Harvard is being sued because of the way that Harvard’s admissions policy may have included race. Harvard can get its degree through Harvard. This case was sponsored and brought by conservative legal operatives, who also participated in the affirmative-action cases at the University of Texas and in the case against Alabama that overturned the Voting Rights Act. In both cases, central to their argument was the idea that—contrary to ample data indicating massive and ongoing disparities—systemic racism is no longer a major factor in American life. Instead, they argued, it’s white Americans who are placed at a disadvantage by efforts to address discrimination. They’re not alone in making this argument: Just this month, a Hill-HarrisX poll found 15% of white respondents belive white people face “a lot” of discrimination in the United States. Another 21% of white respondents believe they face “some.”

Georgetown’s Cashin predicted ahead of the hearings that many of the questions directed at Jackson would be, at their heart, geared toward one thing: Extracting a promise from the judge to recuse herself from the Harvard affirmative action case, which is pending before the court, on the grounds that she serves on a university oversight committee. Cruz asked exactly that question.

It’s not worth it. Jackson once seated will only have one vote at a conservative-dominated court. But Supreme Court dissents, Cashin explains, can draw a road map to future policy or procedure changes or shine a light on the disparities that exist, emerge, or deepen because of the court’s decision.

“A dissent can be a powerful, powerful thing,” Cashin says.

Continue reading: ‘Unconditional Love.’ See Photos of How Ketanji Brown Jackson’s Family Supported Her During Confirmation Hearings

Jackson made a verbal agreement with Cruz to withdraw herself from the hearing. Cruz assured him that there would not be any opposition in a case where meritocracy is the only way to control access to opportunity. This was a statement by a woman, who stated to the Senate Judiciary committee, that her grandparents, all children of Jim Crow South, were denied an opportunity for elementary school education..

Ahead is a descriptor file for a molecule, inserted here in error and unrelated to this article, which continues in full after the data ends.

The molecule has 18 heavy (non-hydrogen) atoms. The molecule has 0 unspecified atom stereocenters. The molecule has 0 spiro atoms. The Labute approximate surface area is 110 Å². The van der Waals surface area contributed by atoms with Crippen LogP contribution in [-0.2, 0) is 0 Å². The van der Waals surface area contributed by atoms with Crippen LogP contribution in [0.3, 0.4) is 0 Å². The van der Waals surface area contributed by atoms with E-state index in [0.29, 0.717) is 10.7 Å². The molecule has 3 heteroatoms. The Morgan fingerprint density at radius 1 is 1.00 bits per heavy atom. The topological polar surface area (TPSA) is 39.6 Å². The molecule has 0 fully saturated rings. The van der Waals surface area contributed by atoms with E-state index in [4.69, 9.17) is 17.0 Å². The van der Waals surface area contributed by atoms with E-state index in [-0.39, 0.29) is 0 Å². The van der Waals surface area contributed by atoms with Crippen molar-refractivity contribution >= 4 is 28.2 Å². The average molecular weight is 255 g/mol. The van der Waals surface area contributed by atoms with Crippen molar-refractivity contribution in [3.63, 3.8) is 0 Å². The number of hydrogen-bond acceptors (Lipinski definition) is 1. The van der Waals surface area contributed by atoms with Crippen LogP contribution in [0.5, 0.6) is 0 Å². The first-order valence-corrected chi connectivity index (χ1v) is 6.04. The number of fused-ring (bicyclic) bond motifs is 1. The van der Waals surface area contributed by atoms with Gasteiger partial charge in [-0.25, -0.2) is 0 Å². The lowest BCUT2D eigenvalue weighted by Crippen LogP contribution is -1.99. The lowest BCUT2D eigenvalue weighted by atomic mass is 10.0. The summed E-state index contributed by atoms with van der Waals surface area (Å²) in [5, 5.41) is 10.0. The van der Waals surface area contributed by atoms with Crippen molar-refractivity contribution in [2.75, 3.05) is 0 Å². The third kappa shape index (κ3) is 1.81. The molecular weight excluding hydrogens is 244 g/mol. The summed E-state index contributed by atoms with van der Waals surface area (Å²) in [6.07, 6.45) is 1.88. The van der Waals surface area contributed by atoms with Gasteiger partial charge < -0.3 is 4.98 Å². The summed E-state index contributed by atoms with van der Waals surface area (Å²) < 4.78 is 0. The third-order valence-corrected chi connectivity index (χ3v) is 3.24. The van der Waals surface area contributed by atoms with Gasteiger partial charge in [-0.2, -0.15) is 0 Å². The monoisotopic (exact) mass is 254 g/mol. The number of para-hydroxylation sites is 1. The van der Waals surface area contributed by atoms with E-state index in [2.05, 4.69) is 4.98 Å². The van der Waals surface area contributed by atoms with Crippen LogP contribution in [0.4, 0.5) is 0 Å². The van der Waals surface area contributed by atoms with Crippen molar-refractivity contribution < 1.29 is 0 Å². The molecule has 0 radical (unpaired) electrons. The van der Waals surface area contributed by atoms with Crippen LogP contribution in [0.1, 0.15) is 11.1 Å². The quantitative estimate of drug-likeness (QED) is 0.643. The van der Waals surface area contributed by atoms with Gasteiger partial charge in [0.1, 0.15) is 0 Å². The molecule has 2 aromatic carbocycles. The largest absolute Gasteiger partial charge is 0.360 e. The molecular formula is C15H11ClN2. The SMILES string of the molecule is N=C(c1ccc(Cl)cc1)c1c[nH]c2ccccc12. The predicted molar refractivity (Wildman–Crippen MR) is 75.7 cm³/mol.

This could have a significant impact on how American institutions can look at the requirements to gain access to power. ActuallyShe will not be allowed to speak.

Jackson’s only concrete and firm judicial commitment was in the Harvard case. In the end, a number of Republican Senators told reporters in advance of the vote that they could not sanction Jackson’s nomination. Announcements were made with the appropriate amount of solemnity that befits a violent political game. They intended their theater of dismay to be seen by their supporters. Given that the majority of the committee gave its support for Jackson’s lifetime appointment to the D.C. Circuit Court, last year. The majority of their arguments were nothing but: “She doesn’t view the world like I do.”

As Jackson joins the Supreme Court, she will do so after one of the narrowest votes in American history: Justice Clarence Thomas, the current court’s only other Black member, was confirmed 52-48. Justice Brett Kavanaugh received a 50-50 vote. Jackson was confirmed with a 53-47 vote. He is not accused of any personal or professional misconduct, unlike the men who were facing them. The accusations against Jackson and the other men were denied by both.

This was the moment that white men became a minority on the U.S. Supreme Court for the first ever time in American history. Jackson is changing not only the types of experiences that are considered when a case goes before the court but also the nature and face American power. As the last weeks have shown, this idea can be inexcusable for some.

Mariah Espada reporting